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Neil Gaiman (Pic: Robin Marchant/Getty Images)
Neil Gaiman (Pic: Robin Marchant/Getty Images)
Neil Gaiman (Pic: Robin Marchant/Getty Images)

There’s a lovely interview on the Radio Times site with Neil Gaiman, in which he discusses the long-mooted movie adaptation of his breakthrough Sandman comic book series, which appears to be slowly taking shape.

David S Goyer (Man of Steel) is on board to produce, working with Neil and Joseph Gordon-Levitt, from a script by Jack Thorne (The Fades), which retells the story of Dream, or Morpheus, the cloudy entity with the gaunt features who presides over the domain of dreams.

And of course it’s the casting of this role which will prove to be key in making any eventual movie a success. Neil has some ideas, and the funny thing is, they’re probably exactly the same ideas that any Anglophenia reader would come up with, specifically with reference to a certain Mr. Cumberbatch, without whose name no Hollywood casting sheet is complete.

He said: “There was a time Johnny Depp would’ve been a great Morpheus, but now he’s too old and it’s fine. I think the first time I saw Benedict was as Sherlock Holmes, I thought, ‘wow, that’s incredibly Morpheus’. And fans probably thought the same because they immediately started doing fan-art, meshing the two of them up.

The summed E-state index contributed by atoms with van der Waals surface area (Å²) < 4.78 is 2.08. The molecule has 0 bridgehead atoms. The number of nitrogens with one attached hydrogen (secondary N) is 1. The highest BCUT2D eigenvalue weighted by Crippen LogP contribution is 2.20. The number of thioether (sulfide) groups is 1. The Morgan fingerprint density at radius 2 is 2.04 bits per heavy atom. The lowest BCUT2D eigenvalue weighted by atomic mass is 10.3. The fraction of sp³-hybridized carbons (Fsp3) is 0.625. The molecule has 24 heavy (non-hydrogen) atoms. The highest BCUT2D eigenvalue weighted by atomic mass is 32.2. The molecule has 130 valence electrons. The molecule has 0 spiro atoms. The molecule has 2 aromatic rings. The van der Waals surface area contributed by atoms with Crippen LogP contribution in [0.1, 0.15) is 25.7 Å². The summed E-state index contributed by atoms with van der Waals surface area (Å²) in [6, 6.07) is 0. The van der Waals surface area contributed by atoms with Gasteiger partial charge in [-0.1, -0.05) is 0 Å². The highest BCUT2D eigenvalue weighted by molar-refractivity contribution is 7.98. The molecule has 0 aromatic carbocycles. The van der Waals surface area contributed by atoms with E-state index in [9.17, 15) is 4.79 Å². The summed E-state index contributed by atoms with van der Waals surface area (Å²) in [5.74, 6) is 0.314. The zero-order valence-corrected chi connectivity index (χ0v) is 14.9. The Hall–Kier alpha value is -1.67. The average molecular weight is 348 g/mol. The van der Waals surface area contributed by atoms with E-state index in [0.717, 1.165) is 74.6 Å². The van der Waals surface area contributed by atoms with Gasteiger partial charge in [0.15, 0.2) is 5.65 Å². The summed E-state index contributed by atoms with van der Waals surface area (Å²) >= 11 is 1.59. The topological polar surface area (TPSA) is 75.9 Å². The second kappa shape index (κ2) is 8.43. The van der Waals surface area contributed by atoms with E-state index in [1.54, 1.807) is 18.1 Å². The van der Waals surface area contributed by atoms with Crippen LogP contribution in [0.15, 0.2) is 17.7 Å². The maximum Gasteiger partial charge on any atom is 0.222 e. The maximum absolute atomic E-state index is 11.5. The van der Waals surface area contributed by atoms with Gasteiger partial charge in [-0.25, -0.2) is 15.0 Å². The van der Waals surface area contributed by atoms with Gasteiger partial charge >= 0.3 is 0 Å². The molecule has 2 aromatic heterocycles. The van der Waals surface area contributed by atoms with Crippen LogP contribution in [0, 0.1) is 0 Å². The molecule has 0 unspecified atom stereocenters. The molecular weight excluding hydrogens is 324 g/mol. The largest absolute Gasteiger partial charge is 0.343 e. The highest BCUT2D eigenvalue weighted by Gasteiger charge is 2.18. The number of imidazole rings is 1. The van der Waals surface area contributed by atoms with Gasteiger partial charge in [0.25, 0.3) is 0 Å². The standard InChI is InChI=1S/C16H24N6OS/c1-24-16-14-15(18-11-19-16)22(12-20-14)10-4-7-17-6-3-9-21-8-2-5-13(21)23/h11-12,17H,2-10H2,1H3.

“Then again, Tom Hiddleston is still out there! And the truth is, as far as I’m concerned, anybody who sounds English with great cheekbones can probably pull it off.”

And that’s a fairly good working template for the appeal of a certain kind of British actor right now, isn’t it? Substitute British for English (to allow for regional variations) and you’ve basically described 80% of the theatrical hot streak that is dominating Hollywood at the moment (and a good proportion of our own fan favorites too). Garfield? Check. Cavill? Check. Heughan? Oh rather!

And whoever gets the part, you can be sure it’ll be with the express approval of the man who created it in the first place.

He explained the lengths he’s had to go to just to keep rotten scripts from making it to the screen:

“My position on it has always been, for over 25 years now, I would rather see no Sandman movie than a bad Sandman movie. A couple of times, people say, ‘It’s a crime there’s never been a Sandman movie’, and a couple of times, to be honest, I have thrown my body in front of a bus on a couple of bad ones over the years. I’m just happy that no bad Sandman movie has ever been made. But I’m really hoping that a good one will be.”

Let’s see what happens next, shall we?

See more:
First Listen: Neil Gaiman and Terry Pratchett’s ‘Good Omens’ Radio Drama
Neil Gaiman: “There Are No Bad Authors For Children”
WATCH: Neil Gaiman Introduces His “Silliest, Strangest” Book Yet
WATCH: Neil Gaiman Reveals His Favorite ‘Doctor Who’ Moments of 2011

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By Fraser McAlpine